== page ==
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Executive director of North Region for the Md. Dept. of Correctional Services announces retirement

August 26, 2013
  • Jon Galley
File photo

TOWSON, Md. — Jon Galley, executive director of the North Region for the Maryland Department of Public Safety and Correctional Services and former commissioner of Maryland’s prison system, announced Friday that he is retiring, effective Nov. 1.

Galley — who started his corrections career as a teacher and whose work in the state’s correctional system included a stint as warden at the Maryland Correctional Training Center south of Hagerstown — spent 46 years in correctional services.

Department Secretary Gary Maynard said in a news release that Galley “is known nationally as a professional in corrections, and has brought significant and positive change to the state’s prison system. He is an asset to our department, but I wish him the best in retirement.”

But Patrick Moran, president of the Maryland branch of the American Federation of State, County and Municipal Employees, the labor union that represents correctional officers, said he was pleased to see Galley go.

“This is a step in the right direction,” Moran said.

He said attacks on officers by inmates have increased under existing DPSCS management, which includes Galley.

He noted a case a few weeks ago in which an officer was brutally attacked and stabbed by an inmate at North Branch Correctional Institution near Cumberland. Md.

Moran alleged some of the incidents could have been prevented if management at the prisons acted on intelligence about upcoming attacks.

“We want to see management held accountable for their lack of action,” he said.

The department Monday announced the removal and reassignment of the chief of security at North Branch in the wake of the stabbing because the injured officer was not notified of the threat as required by policy, according to a DPSCS news release.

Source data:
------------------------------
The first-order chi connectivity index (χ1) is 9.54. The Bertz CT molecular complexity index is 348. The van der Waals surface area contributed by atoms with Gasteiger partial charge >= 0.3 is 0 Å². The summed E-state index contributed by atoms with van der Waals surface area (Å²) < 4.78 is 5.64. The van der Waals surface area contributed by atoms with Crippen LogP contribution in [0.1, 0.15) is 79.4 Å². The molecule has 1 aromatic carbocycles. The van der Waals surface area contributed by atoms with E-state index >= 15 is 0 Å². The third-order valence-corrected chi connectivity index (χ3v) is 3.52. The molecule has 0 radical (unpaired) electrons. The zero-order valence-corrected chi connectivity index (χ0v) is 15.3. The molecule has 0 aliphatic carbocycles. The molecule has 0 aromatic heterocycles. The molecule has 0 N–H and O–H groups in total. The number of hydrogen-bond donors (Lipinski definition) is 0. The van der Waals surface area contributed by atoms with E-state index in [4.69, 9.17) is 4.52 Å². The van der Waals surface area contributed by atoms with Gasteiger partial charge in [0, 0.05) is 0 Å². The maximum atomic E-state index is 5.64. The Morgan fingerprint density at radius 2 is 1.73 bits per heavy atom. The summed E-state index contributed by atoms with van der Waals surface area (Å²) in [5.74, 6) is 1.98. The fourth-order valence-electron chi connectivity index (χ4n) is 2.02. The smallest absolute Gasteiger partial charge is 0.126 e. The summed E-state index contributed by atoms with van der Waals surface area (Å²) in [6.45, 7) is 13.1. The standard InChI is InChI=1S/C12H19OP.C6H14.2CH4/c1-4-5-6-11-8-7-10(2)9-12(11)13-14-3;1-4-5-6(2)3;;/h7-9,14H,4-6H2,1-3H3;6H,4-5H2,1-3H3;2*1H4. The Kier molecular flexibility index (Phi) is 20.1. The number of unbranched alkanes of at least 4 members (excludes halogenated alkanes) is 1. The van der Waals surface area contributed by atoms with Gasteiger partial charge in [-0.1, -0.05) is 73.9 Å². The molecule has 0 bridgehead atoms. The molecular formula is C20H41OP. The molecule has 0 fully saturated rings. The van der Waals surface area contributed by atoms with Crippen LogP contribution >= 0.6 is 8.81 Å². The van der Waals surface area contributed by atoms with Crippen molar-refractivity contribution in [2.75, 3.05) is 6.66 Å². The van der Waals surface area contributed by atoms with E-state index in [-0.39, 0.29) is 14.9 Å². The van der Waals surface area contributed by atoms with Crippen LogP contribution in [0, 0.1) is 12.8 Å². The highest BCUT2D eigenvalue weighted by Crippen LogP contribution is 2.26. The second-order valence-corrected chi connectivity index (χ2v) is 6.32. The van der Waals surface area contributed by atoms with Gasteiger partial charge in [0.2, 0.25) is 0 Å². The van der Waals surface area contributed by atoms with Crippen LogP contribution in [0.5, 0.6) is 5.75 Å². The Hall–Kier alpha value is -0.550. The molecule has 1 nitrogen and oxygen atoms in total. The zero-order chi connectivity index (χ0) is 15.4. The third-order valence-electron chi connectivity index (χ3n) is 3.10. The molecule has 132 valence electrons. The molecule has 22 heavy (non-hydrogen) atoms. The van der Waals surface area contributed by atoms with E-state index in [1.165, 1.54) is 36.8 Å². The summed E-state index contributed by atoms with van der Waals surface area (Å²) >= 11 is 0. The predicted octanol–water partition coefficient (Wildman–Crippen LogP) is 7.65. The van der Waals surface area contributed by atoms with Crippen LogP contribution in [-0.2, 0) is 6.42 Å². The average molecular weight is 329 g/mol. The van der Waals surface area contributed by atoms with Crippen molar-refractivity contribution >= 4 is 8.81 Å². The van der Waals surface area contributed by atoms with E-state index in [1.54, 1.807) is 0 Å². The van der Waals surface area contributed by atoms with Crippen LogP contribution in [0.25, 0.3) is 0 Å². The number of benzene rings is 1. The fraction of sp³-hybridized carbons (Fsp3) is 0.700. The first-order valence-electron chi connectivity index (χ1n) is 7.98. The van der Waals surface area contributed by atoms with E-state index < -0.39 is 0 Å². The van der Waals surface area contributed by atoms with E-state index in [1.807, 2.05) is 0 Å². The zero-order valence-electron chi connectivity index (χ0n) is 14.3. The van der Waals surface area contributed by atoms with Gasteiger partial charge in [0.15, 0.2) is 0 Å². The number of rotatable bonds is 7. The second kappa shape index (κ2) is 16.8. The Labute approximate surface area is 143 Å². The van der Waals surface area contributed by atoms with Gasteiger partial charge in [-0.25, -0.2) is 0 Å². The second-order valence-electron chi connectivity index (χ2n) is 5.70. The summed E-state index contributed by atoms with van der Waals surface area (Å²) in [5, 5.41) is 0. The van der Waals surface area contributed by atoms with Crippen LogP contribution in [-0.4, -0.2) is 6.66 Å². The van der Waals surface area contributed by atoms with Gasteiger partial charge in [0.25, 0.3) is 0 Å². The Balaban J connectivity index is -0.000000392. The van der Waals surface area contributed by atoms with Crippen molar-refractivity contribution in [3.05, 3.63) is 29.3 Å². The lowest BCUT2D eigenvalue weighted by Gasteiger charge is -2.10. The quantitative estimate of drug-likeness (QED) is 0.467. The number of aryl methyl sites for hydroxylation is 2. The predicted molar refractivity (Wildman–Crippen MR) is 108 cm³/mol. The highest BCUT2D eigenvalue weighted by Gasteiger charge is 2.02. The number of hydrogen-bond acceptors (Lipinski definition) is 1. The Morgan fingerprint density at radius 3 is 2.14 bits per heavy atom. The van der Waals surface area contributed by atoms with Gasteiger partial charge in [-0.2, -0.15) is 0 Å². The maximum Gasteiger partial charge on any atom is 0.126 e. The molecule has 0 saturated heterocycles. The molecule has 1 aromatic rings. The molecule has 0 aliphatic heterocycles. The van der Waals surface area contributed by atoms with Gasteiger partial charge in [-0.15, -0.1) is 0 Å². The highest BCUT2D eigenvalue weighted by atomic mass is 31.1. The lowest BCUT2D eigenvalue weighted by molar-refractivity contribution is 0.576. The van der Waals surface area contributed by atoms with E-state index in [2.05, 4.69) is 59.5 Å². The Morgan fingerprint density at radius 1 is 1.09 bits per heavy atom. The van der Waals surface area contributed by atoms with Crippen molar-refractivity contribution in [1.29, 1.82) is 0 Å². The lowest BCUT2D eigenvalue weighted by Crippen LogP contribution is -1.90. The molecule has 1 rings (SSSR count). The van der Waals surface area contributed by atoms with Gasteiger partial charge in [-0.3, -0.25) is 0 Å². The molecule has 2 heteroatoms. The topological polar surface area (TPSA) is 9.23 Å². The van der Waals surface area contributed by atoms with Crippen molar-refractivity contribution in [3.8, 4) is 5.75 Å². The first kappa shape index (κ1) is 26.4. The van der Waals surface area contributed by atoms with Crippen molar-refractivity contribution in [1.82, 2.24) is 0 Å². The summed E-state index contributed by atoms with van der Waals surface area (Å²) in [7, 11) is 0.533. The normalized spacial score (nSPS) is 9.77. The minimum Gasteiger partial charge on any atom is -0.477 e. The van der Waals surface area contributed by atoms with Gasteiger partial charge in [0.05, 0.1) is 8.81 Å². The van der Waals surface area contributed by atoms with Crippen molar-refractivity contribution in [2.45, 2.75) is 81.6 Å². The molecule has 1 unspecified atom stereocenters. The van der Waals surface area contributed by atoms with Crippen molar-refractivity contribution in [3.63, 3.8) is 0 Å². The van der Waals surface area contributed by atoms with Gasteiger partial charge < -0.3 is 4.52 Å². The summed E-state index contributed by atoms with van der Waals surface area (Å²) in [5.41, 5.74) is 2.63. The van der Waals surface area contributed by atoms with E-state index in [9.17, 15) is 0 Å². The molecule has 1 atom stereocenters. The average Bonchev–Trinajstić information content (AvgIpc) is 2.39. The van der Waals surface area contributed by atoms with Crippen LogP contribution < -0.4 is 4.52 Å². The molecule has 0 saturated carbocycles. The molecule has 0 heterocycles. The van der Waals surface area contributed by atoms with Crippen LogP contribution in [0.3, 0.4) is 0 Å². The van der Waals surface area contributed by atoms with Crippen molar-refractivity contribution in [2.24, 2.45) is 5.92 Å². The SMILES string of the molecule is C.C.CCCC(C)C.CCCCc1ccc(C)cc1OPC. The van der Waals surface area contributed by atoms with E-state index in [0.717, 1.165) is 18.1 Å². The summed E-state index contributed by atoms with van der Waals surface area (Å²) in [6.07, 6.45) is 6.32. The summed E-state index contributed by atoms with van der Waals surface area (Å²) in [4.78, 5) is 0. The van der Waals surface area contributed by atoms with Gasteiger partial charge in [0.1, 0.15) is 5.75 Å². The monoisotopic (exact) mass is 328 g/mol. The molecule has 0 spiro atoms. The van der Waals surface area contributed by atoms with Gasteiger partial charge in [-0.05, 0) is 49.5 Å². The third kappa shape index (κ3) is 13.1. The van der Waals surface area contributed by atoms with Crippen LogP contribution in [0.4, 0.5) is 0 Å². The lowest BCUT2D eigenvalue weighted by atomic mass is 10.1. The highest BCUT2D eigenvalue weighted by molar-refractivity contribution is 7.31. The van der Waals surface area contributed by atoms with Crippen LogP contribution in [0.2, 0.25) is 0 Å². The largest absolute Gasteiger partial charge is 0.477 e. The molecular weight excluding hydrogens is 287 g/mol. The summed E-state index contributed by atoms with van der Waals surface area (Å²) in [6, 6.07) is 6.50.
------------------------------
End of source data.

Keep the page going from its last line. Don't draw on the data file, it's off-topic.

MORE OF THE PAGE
Galley, 69, got into corrections by accident, when a medical condition prevented him from entering military flight school in the mid-1960s, according to a news release from the DPSCS. At the time, the state was building MCTC south of Hagerstown, and that prison needed teachers.

So Galley started his correctional career as a teacher and worked his way up the ranks to become warden at MCTC in 1979. Eventually, Galley held that top post in four state prisons, the release said.

“The best job in this business is being a warden,” he said in the release. “You’re closer to the ground, to the staff and inmates. It’s where you can really make a difference.”

Galley was appointed commissioner of corrections in 1981, and spent three years in that post.

He left DPSCS for six years to run the local correctional systems in Montgomery and Frederick counties, but returned to state service as warden of Western Correctional Institution in Allegany County, Md., the state prison system said.

Before being named executive director for the North Region, Galley was assistant commissioner for the West, the release said.

Galley’s legacy includes introducing the concept of unit management in prison housing and championing the development of meaningful programs for inmates as a way to create safe, clean and healthy institutions, the release said.

“Locking up and throwing away the key doesn’t work, and neither does the other extreme,” Galley said in the release.

Galley mentored countless men and women who went on to have key leadership roles within the department. He also opened the door for women in corrections, hiring the region’s first female prison counselor in the 1970s and placing a female sergeant in a segregation unit in Hagerstown, the release said.

Among Galley’s contributions was his success in establishing accreditation as an effective management tool for running correctional facilities, the release said. As a warden at Western Correctional Institution, he oversaw its accreditation by the American Correctional Association, the first in Maryland. 

“I still like doing what I do,” Galley said. “But now it’s time to step back.”

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